Torn between two loves: Paris and the South of France
We’ll always have Paris.
Despite being the most memorable line from 1942 classic film ‘Casablanca’, this fiction-inspired wish has been in the back of my mind for the nearly two decades I spent outside my home country, perfectly aware that its significance had wandered away from its original WW2 contextual intention.
Paris has stood for the safe and desired haven I would always return to.
Almost split in two – my life in Paris vs the South
I was reading an essay in ‘The Guardian’ by American novelist Elizabeth Strout where she explained that she divided her time between New York and a small town in Maine and that it was a strange thing. At the time of reading the essay, this famous movie quote came back, almost taunting me with a slight streak of vengeance.
If I was particularly touched by her concern about discussing her ‘self’ as a writer in a big city versus the small town where she grew up, I was even more surprised to realize she was not questioning this way of life, i.e. living alternatively in two places.
Indeed, like her, I divide my time between a small town, where I am originally from, and a big city.
- The small town is Frontignan, in the South of France, 17 km east of Montpellier, in the newly re-named region of Occitania, by the Mediterranean Sea, and
- naturally, Paris is the big city.
Guilt or longing: which is it today?
Similarly, I find it is a strange way to live, explaining why the point of view of the novelist appealed so much to me.
Additionally, most of the time, I feel guilt.
When I am in Paris, I have a pinch of remorse for all that I leave behind in the South.
Conversely, when I am in the South, I long for Paris.
Obvious reasons account for this ongoing feeling of frustration, reminding me they had for long already been humorously listed by Jean de Lafontaine in the well-known fable ‘The Town Mouse and the Country Mouse’ without losing their actual accuracy.
Yet, if it was only for these – the advantages and drawbacks of life in a city – I might have adjusted more serenely with this dichotomous situation. But one person’s life is more complicated and we all have personal stories attached to places.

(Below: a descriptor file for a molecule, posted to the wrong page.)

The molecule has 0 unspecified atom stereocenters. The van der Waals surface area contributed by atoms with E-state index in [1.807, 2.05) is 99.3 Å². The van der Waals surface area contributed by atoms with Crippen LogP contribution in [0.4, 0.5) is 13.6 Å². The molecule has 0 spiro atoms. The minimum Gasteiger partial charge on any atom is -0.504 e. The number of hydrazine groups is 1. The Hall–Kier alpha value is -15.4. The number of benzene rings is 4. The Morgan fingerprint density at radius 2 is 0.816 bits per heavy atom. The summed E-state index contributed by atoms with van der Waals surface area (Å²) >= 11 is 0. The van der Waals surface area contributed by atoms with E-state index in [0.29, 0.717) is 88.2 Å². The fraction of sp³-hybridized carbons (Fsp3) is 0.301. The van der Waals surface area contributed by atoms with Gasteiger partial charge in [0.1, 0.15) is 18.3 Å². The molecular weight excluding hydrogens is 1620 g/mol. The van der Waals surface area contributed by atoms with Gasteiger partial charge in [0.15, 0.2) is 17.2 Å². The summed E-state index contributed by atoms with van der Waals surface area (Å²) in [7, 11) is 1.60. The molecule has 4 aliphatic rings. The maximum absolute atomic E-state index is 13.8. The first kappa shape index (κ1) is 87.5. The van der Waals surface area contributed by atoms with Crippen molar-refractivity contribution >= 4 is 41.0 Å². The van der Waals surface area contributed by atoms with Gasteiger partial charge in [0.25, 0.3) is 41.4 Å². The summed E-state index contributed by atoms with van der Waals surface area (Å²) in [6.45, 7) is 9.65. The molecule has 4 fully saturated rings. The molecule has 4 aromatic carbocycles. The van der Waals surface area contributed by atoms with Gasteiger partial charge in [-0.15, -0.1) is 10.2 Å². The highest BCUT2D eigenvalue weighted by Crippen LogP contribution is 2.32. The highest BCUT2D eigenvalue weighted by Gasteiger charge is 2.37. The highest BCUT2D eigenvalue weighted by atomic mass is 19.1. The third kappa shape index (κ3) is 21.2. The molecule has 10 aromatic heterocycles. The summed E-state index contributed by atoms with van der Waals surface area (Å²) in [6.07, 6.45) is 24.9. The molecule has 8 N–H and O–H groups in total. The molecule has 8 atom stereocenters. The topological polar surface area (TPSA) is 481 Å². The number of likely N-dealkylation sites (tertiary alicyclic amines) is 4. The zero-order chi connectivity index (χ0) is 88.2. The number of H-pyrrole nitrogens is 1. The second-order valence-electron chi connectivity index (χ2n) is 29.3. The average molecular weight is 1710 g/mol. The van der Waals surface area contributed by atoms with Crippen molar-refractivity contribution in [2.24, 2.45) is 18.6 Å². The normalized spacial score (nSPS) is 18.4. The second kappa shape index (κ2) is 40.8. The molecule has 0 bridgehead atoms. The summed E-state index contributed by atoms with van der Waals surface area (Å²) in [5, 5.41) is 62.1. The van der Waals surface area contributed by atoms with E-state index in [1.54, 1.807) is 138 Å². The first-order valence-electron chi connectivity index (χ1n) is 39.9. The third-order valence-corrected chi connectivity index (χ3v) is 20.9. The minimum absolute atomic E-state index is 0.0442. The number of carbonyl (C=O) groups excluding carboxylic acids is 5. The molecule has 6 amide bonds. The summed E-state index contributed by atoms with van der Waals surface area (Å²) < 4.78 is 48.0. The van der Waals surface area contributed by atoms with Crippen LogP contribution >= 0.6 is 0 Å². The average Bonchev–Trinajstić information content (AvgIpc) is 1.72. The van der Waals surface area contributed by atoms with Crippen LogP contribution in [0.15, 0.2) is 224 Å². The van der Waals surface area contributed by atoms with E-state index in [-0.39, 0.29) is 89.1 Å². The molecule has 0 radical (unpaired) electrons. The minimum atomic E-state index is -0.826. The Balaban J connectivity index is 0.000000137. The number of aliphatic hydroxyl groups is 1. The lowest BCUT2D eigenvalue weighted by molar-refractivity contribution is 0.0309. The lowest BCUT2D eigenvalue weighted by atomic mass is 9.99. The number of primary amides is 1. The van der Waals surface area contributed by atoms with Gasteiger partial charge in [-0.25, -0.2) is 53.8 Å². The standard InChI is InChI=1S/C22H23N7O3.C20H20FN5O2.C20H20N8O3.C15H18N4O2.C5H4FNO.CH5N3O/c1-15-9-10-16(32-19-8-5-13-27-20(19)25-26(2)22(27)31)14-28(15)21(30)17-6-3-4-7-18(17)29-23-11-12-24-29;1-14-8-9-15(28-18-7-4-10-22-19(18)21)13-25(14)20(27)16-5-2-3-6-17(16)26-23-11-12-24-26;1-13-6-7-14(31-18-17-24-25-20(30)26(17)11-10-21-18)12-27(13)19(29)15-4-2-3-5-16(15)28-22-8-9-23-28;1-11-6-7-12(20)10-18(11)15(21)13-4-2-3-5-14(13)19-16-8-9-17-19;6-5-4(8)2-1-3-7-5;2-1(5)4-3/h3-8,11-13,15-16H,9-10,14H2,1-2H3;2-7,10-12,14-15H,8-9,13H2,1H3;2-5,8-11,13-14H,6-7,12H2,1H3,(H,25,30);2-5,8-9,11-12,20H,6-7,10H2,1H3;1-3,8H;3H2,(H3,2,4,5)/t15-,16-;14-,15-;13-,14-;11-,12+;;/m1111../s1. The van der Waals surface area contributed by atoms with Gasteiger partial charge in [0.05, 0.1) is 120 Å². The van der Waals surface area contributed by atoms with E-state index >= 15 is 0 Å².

And that’s the point, for, at this stage, it’s not the 17th-Century French poem which applies better to my current angst but rather the 1930s – Josephine Baker’s song:
J’ai deux amours, mon pays et Paris.
Tormented: two loves, two lives – should I stay or go?
So long as this predicament appears temporary, I can postpone dealing with an answer, as my husband and I had envisaged to settle for good in the South when he retires – like most reasonable people do. We would have the sun and the quality of life, what else could we hope for?
Despite that, as the deadline is approaching, I am not certain I want to stick to this decision any longer.
Two lives: am I both?
Although I was in my early twenties when I left my hometown to live in Paris, I have kept my Southern accent. When I go to the Saturday market place in the South, I chat and laugh with people I went to school with.
I totally blend in and I enjoy that.
I first lived in St Germain-des-Prés and in the late 90s I opted for the right bank where the family could live in a ‘big enough’ apartment that would still be central.
I studied and became a teacher with tenure in Paris. Both my sons were born in this city.
Contrary to the quasi-celebrity status I enjoy in my small southern town, when in Paris I totally melt, disappear even, quite unknown in the Parisian crowd and I enjoy this too.
Two lives: how can I be both?
Elizabeth Strout admits that she would not have been a writer if she had not lived in NYC. Yet she mostly writes about the people of her native Maine region.
From this admission, I take it that instead of focusing on what I lose each time I hop from one place to another I’d do better to appreciate what I gain.
Eventually, perhaps I can have the South and Paris.
Have you ever been torn between two lives or even two loves? How did you overcome the feeling? Share your thoughts and experiences with us in the comments below!
All images courtesy of Jacqueline Dubois Pasquier